The composer, great pianist, and outstanding musical thinker was deeply respected by his contemporaries, including Nikisch, Rachmaninoff, Furtwängler, Koussevitsky, Glazunov, and Prokofiev. When he left Russia after the Revolution, Medtner lived in poverty mostly in England, virtually unknown to the general public. He was a pupil of Arensky and Taneyev.
| October 26 Jens’s 84th Birthday Bash ~ South of the U.S. Border
Domenico ZIPOLI Suite in G minor • 1716
The Tuscan-born composer and Jesuit missionary was the driving force behind the musical development of South America in the 18th century, through Baroque music delivered by way of the Jesuit communities. Born in 1688, he went to Naples in 1709 for lessons with Scarlatti, but only briefly, as they had disagreements. Around 1715 he was appointed to the prestigious post of organist of the Jesuit church in Rome. Early in 1716, Zipoli completed his best-known work, a collection of keyboard pieces titled Sonate d'intavolatura per organo e cimbalo, of which the Suite in G minor is a part. He left Rome for Spain in April 1716 to join the Society of Jesus, then set sail with a group of 53 missionaries for the Paraguay province in 1717. Settling in Córdoba, Argentina, he completed with distinction his 3-year Jesuit studies in 1724, while continuing his musical activities as organist and music director of the local Jesuit church, and as a printer. His music was much in demand, even in remote places and from the viceroy in Peru. Death struck in 1726, possibly from tuberculosis. In his honor, streets are named after him in Bolivia and Paraguay.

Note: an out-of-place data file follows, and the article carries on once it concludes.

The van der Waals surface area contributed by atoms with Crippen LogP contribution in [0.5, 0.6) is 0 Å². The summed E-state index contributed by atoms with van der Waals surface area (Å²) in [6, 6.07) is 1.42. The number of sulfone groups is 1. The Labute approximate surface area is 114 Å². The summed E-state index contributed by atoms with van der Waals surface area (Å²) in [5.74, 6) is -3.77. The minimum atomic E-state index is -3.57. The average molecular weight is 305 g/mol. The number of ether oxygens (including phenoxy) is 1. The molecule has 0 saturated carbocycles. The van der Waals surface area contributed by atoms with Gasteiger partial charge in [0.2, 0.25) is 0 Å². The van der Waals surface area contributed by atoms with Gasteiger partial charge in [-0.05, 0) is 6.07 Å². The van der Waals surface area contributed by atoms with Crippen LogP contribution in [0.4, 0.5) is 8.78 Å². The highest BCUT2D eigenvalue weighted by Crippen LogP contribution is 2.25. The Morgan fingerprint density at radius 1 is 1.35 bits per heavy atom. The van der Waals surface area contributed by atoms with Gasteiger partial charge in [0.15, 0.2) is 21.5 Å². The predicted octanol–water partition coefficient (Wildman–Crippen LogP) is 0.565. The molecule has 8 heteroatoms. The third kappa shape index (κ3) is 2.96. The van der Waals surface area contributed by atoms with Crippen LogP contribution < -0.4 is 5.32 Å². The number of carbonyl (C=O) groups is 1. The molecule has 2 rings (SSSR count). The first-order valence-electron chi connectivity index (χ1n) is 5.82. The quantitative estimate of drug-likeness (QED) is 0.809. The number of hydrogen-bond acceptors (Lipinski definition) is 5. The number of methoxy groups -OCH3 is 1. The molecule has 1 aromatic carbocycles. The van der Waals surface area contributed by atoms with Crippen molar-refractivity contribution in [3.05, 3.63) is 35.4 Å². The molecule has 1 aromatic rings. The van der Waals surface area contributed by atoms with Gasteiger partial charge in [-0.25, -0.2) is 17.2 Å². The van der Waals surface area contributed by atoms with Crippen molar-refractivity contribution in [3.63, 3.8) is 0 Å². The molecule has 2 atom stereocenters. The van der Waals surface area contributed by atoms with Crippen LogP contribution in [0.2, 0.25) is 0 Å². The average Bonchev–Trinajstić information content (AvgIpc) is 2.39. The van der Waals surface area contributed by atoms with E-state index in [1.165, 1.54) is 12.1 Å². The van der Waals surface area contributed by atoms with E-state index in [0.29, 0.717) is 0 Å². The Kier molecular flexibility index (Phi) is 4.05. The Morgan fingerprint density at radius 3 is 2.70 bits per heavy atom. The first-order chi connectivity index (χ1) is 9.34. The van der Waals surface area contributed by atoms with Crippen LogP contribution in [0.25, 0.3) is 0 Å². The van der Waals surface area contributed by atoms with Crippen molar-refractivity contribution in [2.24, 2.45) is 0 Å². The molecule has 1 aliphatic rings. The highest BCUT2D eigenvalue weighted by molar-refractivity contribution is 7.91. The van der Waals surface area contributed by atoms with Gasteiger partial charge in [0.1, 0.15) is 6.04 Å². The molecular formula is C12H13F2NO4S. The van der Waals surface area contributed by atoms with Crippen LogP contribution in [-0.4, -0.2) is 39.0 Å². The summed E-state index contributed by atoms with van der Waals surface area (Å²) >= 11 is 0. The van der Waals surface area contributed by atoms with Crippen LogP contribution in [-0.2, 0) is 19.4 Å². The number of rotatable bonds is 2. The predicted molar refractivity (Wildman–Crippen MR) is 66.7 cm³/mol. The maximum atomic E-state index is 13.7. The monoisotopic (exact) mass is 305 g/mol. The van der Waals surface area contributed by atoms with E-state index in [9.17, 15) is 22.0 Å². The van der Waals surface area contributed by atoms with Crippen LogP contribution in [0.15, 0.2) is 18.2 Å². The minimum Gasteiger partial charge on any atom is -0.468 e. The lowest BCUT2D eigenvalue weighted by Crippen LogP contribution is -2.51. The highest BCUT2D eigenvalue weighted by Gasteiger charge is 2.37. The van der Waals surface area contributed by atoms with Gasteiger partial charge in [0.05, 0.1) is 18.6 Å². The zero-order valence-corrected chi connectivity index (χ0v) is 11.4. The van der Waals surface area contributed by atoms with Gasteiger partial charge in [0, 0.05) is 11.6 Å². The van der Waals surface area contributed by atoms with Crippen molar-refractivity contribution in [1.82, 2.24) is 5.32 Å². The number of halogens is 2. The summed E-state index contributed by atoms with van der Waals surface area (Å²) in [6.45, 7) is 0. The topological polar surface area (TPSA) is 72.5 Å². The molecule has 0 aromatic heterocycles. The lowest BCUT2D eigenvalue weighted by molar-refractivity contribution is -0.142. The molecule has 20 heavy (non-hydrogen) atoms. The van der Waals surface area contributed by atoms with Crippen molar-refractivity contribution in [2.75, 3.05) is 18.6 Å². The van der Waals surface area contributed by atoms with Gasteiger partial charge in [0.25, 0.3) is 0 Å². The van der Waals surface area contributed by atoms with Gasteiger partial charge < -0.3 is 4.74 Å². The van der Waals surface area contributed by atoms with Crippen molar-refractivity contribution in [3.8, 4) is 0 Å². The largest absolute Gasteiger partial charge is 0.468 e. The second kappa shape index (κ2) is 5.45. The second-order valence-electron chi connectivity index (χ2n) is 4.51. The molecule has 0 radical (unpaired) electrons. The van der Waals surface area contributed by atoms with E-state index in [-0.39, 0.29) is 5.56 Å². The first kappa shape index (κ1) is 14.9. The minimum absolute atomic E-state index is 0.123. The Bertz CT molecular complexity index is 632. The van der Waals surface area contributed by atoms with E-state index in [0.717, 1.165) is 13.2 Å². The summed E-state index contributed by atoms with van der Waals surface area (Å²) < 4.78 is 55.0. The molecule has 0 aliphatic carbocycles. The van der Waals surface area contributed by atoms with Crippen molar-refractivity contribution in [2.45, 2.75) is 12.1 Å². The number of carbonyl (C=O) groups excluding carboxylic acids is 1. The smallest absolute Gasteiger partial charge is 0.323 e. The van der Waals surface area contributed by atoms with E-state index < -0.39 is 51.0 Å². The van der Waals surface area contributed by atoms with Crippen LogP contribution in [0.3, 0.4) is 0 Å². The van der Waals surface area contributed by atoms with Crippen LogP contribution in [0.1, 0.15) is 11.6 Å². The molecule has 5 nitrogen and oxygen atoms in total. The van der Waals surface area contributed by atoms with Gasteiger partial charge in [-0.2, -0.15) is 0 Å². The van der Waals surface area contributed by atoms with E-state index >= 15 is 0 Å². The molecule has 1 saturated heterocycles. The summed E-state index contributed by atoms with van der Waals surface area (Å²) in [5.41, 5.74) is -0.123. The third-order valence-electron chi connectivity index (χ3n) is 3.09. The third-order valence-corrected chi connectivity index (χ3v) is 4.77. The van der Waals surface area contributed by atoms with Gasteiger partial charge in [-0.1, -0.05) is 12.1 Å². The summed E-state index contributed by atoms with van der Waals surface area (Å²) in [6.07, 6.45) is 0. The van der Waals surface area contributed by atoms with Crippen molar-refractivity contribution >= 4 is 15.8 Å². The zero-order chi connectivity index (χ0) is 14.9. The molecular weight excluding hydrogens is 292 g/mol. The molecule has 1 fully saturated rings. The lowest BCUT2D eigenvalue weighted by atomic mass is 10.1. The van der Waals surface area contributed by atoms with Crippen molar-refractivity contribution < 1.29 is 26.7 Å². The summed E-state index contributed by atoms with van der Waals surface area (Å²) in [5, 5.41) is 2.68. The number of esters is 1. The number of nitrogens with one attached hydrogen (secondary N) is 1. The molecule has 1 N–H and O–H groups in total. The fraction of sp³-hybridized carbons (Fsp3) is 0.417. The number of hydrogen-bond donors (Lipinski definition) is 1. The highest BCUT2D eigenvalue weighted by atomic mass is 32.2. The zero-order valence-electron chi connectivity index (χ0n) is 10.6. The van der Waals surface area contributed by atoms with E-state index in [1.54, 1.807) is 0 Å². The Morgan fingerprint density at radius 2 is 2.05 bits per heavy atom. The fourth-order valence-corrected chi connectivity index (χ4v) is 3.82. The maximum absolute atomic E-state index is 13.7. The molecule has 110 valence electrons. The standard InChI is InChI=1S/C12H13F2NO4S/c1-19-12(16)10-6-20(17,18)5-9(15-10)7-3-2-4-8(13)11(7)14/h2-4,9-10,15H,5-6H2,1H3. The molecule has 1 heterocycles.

Manuel María PONCE Sonata en Duo • 1938
Ponce, Mexico’s first composer of international importance, revolutionized his country’s music by fusing indigenous music and sounds with European classical forms. After studies at the National Conservatory in Mexico City, he traveled to Europe in 1904 to attend the School of Bologna, followed by the Stern Conservatory in Berlin, before returning to Mexico.
Heitor VILLA-LOBOS String Quartet No. 1 • 1915
Osvaldo GOLIJOV Tenebrae • 2002
Golijov: “I wrote Tenebrae as a consequence of witnessing two contrasting realities in a short period of time in September 2000. I was in Israel at the start of the new wave of violence that is still continuing today, and a week later I took my son to the new planetarium in New York, where we could see the Earth as a beautiful blue dot in space. I wanted to write a piece that could be listened to from different perspectives. That is, if one chooses to listen to it ‘from afar,’ the music would probably offer a ‘beautiful’ surface but, from a metaphorically closer distance, one could hear that, beneath that surface, the music is full of pain. I lifted some of the haunting melismas from Couperin’s Troisieme Leçon de Tenebrae, using them as sources for loops, and wrote new interludes between them, always within a pulsating, vibrating, aerial texture. The compositional challenge was to write music that would sound as an orbiting spaceship that never touches ground. After finishing the composition, I realized that Tenebrae could be heard as the slow, quiet reading of an illuminated medieval manuscript in which the appearances of the voice singing the letters of the Hebrew Alphabet (from Yod to Nun, as in Couperin) signal the beginning of new chapters, leading to the ending section, built around a single, repeated word: Jerusalem.”